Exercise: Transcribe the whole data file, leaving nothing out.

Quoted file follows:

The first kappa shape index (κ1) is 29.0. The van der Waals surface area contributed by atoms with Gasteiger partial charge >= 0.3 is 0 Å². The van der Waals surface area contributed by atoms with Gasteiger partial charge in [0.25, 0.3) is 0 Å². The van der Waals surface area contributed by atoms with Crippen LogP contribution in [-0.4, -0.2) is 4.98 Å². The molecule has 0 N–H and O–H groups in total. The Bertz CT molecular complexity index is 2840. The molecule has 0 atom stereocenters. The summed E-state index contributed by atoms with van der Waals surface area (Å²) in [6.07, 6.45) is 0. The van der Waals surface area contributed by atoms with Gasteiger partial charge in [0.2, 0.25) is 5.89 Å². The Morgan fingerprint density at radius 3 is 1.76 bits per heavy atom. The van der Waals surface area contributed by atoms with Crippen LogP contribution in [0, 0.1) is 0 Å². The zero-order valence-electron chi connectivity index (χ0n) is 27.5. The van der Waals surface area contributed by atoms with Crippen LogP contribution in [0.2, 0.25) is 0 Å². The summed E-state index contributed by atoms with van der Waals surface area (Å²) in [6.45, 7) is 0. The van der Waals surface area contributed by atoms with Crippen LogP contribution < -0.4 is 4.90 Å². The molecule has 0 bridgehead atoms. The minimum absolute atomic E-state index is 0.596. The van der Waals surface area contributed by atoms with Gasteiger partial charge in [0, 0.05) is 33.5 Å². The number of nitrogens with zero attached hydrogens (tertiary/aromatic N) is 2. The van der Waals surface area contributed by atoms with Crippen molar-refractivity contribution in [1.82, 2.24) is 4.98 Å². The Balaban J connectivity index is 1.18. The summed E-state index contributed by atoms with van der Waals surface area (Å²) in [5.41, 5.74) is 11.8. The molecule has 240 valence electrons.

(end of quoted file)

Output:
The first kappa shape index (κ1) is 29.0. The van der Waals surface area contributed by atoms with Gasteiger partial charge >= 0.3 is 0 Å². The van der Waals surface area contributed by atoms with Gasteiger partial charge in [0.25, 0.3) is 0 Å². The van der Waals surface area contributed by atoms with Crippen LogP contribution in [-0.4, -0.2) is 4.98 Å². The molecule has 0 N–H and O–H groups in total. The Bertz CT molecular complexity index is 2840. The molecule has 0 atom stereocenters. The summed E-state index contributed by atoms with van der Waals surface area (Å²) in [6.07, 6.45) is 0. The van der Waals surface area contributed by atoms with Gasteiger partial charge in [0.2, 0.25) is 5.89 Å². The Morgan fingerprint density at radius 3 is 1.76 bits per heavy atom. The van der Waals surface area contributed by atoms with Crippen LogP contribution in [0, 0.1) is 0 Å². The zero-order valence-electron chi connectivity index (χ0n) is 27.5. The van der Waals surface area contributed by atoms with Crippen LogP contribution in [0.2, 0.25) is 0 Å². The summed E-state index contributed by atoms with van der Waals surface area (Å²) in [6.45, 7) is 0. The van der Waals surface area contributed by atoms with Crippen LogP contribution < -0.4 is 4.90 Å². The molecule has 0 bridgehead atoms. The minimum absolute atomic E-state index is 0.596. The van der Waals surface area contributed by atoms with Gasteiger partial charge in [0, 0.05) is 33.5 Å². The number of nitrogens with zero attached hydrogens (tertiary/aromatic N) is 2. The van der Waals surface area contributed by atoms with Crippen molar-refractivity contribution in [1.82, 2.24) is 4.98 Å². The Balaban J connectivity index is 1.18. The summed E-state index contributed by atoms with van der Waals surface area (Å²) in [5.41, 5.74) is 11.8. The molecule has 240 valence electrons.